The Art of making the 1911 stock... A picture tutorial for those who would like to try.
In the interest of condensing an already long tutorial , we'll assume anyone considering making their own stocks will already have at least "some" woodworking experience and tools.
You will need a drill press, saw, sanders, file, calipers, center punch, set of factory stocks and a keen eye for detail if you hope to accomplish the making of a quality set of 1911 stocks
Let us begin
choose your wood.
The scales need to be a minimum of 4 1/2 x 1 5/8 x 5/16 thick.
Preferably a little larger, but those dimensions will "just" make it.
Lay out the lines using a set of factory grips
Use your center punch to mark the hole spacing
Once center punched, and outline drawn, drill the holes.
Size of holes according to US Army prints are .238 with tolerance of plus .010.
Spacing between holes is 3.72" center to center +/- .005
Once the first hole is drilled, you can use a grip panel and center punch to line up the second hole.
I use a simple, but effective home made jig you see in the pic
(a factory stock will work too)
Test fit before you go any farther using the right side of the pistol
Both panels can be checked for proper hole spacing using the right side
If you missed the spacing by much, start over.
If an expensive piece of wood, you can salvage the piece by filling one hole with fine saw dust and CA glue, then re-drill.
if slightly off, you can make some adjustments being aware that MAX hole size tolerance is .248" diameter according to US Army specs.
if good on the spacing, cut to the line you laid out.
cut "to" the line, but leave the line showing
all good so far??...excellent, lets continue to the next step.
drilling the relief cut for the grip bushing shoulder.
Size is .295 dia x .055 deep
I use a step bit I modified for this operation
The 1/4" dia "step" on this bit has been ground down to .238.
However, a 5/16" brad point drill bit will work well.
To center the 5/16 brad point bit, chuck up the grip screw bit, run it through the scale, then clamp the scale in place.
Raise the press spindle , remove the bit and chuck up the 5/16 brad point.
If your scale was clamped properly/tightly, you'll now be centered for the bushing shoulder cut
.055 is the proper depth.
Now lets get the frame fit close .
Do both panels at once
you'll see how that happens with this pic.
don't sand all the way to the factory stock.
leave some room like this for final finish frame fit
now we're ready to cut the left side panel plunger tube cut.
I lay the panel on, mark front and rear tube position on panel , draw a straight line, then make the first rough cut w/Dremel
I finish fit with hand file allowing a few thousandths for 1911 manufacture's variance
now we'll sand the the profile.
This is done by hand on the belt sander and requires a "touch"
I made a simple jig to hold the work.
It's nothing more than a block wiith two dowels that press fit into the holes.
you can easily make your own, or use doubled sided tape to hold the stock to a block
as you're shaping the profile, measure often with calipers .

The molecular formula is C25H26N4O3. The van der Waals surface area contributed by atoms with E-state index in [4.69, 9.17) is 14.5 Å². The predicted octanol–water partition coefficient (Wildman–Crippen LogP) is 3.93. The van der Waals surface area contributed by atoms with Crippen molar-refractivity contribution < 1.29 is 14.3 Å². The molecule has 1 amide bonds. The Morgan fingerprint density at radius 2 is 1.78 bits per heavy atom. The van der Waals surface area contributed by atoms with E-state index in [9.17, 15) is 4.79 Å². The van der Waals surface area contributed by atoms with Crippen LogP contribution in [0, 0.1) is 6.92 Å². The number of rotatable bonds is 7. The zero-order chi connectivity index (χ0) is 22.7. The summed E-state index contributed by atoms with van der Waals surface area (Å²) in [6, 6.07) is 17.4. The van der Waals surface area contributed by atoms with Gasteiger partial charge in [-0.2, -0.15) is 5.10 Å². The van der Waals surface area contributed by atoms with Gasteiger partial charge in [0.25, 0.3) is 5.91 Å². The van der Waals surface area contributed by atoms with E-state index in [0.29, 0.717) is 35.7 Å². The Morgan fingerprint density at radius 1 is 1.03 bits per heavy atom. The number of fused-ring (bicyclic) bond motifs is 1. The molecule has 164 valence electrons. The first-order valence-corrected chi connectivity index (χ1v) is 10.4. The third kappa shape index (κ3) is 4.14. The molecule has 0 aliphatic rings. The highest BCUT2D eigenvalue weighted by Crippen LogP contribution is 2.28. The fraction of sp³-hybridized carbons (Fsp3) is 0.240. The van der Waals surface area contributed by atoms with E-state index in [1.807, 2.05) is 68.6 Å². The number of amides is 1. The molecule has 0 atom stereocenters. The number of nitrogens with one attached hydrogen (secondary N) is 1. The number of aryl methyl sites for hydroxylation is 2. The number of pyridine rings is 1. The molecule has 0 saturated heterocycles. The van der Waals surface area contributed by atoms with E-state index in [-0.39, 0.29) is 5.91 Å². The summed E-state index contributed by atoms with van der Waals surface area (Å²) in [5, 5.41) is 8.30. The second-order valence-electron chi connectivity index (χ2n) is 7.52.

You want no less that .260 thickness .
Measure at the area of top and bottom grip screw holes to be sure of relativity* even thickness
(*don't go nuts over a few thousandths difference)
Also be sure to leave an "edge" on the stock sides.
Don't rock all the way to the edge while sanding the profile, or the edge of the grip will end up a knife edge.
You also need to put the bevel at the magwell end.
I do that on the belt sander, but I've done it a million times and have a pretty good touch for getting the angle right.
You can use a file if that works better
Oakie doakie, not we're getting somewhere and they're starting to like stocks
Now for final frame fit
check for straight lines in several places using the frame as the guide.
Some of these need improvement, which I do by hand with the file.
a good hand and keen eye is required
Once you're happy with final frame fit, it's time to finish sand.
I start with 150 grit on a 5" random orbit palm sander .
i didn't take any pics, but I clamp the sander upside down and hold the stock in my fingers as i sand all the belt sander scratches off.
It's important you remove ALL belt scratches .
They're sometimes hard to see once most all are gone, so pay close attention.
you can see them here in this pic
those MUST go or stick out like a sore thumb when the finish is applied
once all scratches are gone, move up to to 220 grit for a quick sand.
Now we'll harden the outer surface on the softer woods like this spalted Maple.
We do that by applying a liberal amount of CA glue, letting it dry, then sand smooth on the palm sander with 400 grit
now we'll drill for the grip screw counter sink.
That measurement according to print is .275 dia.
Depth should be enough to make the screw flush.
However, according to Hoyle, the depth should at the precise point of grip screw bottoms on the top of the bushing.
That precise depth is contingent on the exact thickness of the finished stock thickness
I have a bit that allows to center and cut in one step.
You can use brand point bit size 9/32" to cut yours.
center the same way as previously mentioned for the bushing relief cut
Now for the final sand
I use 600 grit on the palm sander for final sand.
then apply finish of your choice.
poly, lacquer, natural oils, etc.
it's up to you
if you did everything right, you'll have something like this to be proud of